“…the emotional preferences of the scientist are invariably brought into the methodology of (social and) political science. These (emotional preferences) are unavoidable… This state of freedom from bias or non-attachment, however difficult, is not beyond the capacities of the human mind to attain. How to attain this non attachment in a systematic and consistent way is, I believe, not yet been tried in the West. The Yoga philosophers in India, so it seems to me, had made most interesting and successful efforts. A reliable methodology of political science, in my opinion, demands that the (social and) political scientists should undergo the discipline of yoga, which alone can rescue the human judgment from the siren-like promptings of kama-manas or lower-mind and endow it with the impartial detachment of a self-poised and self-possessed mind ever guided by the light of pure reason.”3

It should be made clear that in most philosophic treatments of the topic of kama-manas, it is not suggested that all human emotions should be transcended. It is rather generally understood that one seeks to transcend the lower emotions which are largely fear-based. So, for instance, in psychological Yoga disciplines, emotions based in genuine love are retained.

If it is true that “emotional preferences” affect scientific endeavors where objectivity is explicitly striven for, then clearly the kama-manasic functioning must be most powerful for emotionally fraught topics like religion and politics. Indeed, it may be argued that for most people, where such topics are concerned, the mind is relative non-existent which accounts for the widespread phenomena of irrational choices in the religious and political realms. Unless and until the practices, (or something resonant with them) suggested by K. Mukerji are put into action, then much of the body of humanity must remain a prisoner of the kama-manasic nature. And, it should be added, this condition–in many cases–is a danger to other humans.

The book Creative Thinking describes the human kama-manasic problem:

“People who live here are the victims of their desires, fears, and resentments. They are the victims of those automatic responses built into their emotional body by the fate of their early environment and education. They can no more rise above them than they can alter what has happened in their childhood, for they are a prisoner within the boundary of emotion which does not know reason.”4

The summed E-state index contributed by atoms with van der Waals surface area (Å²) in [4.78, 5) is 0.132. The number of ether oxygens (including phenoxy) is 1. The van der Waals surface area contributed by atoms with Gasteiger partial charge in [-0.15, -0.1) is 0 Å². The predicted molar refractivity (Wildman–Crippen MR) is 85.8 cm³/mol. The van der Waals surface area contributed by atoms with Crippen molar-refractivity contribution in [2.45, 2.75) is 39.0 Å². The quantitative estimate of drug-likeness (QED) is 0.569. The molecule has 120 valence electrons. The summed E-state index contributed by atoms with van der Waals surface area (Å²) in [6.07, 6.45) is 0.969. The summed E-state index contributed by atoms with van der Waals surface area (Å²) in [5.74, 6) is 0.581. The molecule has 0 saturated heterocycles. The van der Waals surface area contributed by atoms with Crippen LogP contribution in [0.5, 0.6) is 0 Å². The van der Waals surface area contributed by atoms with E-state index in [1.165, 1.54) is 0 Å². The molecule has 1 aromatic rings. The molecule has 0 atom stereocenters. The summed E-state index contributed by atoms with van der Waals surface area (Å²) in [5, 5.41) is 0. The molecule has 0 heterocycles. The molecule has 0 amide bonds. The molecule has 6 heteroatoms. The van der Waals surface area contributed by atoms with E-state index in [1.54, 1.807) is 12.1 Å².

And like K. Mukerji, Creative Thinking underscores the vital importance of transcending kama-manas:

“To become consciously creative, humanity must shift their polarization from their emotional feeling nature up into their mind where reason can be found and used as the springboard of action.”5

The kama-manasic nature of most of humanity–and the extreme dominance of the kama (emotional) aspect in a large portion of that total–results in a difficult communication and educational conundrum. The more mentally polarized person, in seeking to communicate with a largely emotionally polarized one, is apt to think that all that is needed is a presentation of logic and evidence. But if, as is all to common, kama dominates manas, then no amount of reason or reliable evidence will make any impression whatsoever.

Yet still, it is also true that if the mind aspect is sufficiently present, then for many humans, reason and evidence have good effect. Therefore the education of the slowly awakening mind of humanity is of crucial importance, and especially for those who are consciously or unconsciously striving to lift their consciousness from the chaos of the lower emotions into the clear light of the mind.

1 The Secret Gateway: Modern Theosophy and the Ancient Wisdom Tradition, p. 62

By Edward Abdill, Quest Book, 2006

2 Bell, M., & Wolfe, C. (2004). Emotion and Cognition: An Intricately Bound Developmental Process. Child Development, 75(2), 366370. Retrieved from Emotion and Cognition: An Intricately Bound Developmental Process


4 Creative Thinking, p. 135, Lucile Cedercrans, Wisdom Impressions, 2007 (CDROM)

5 Creative Thinking, p. 100, L. Cedercrans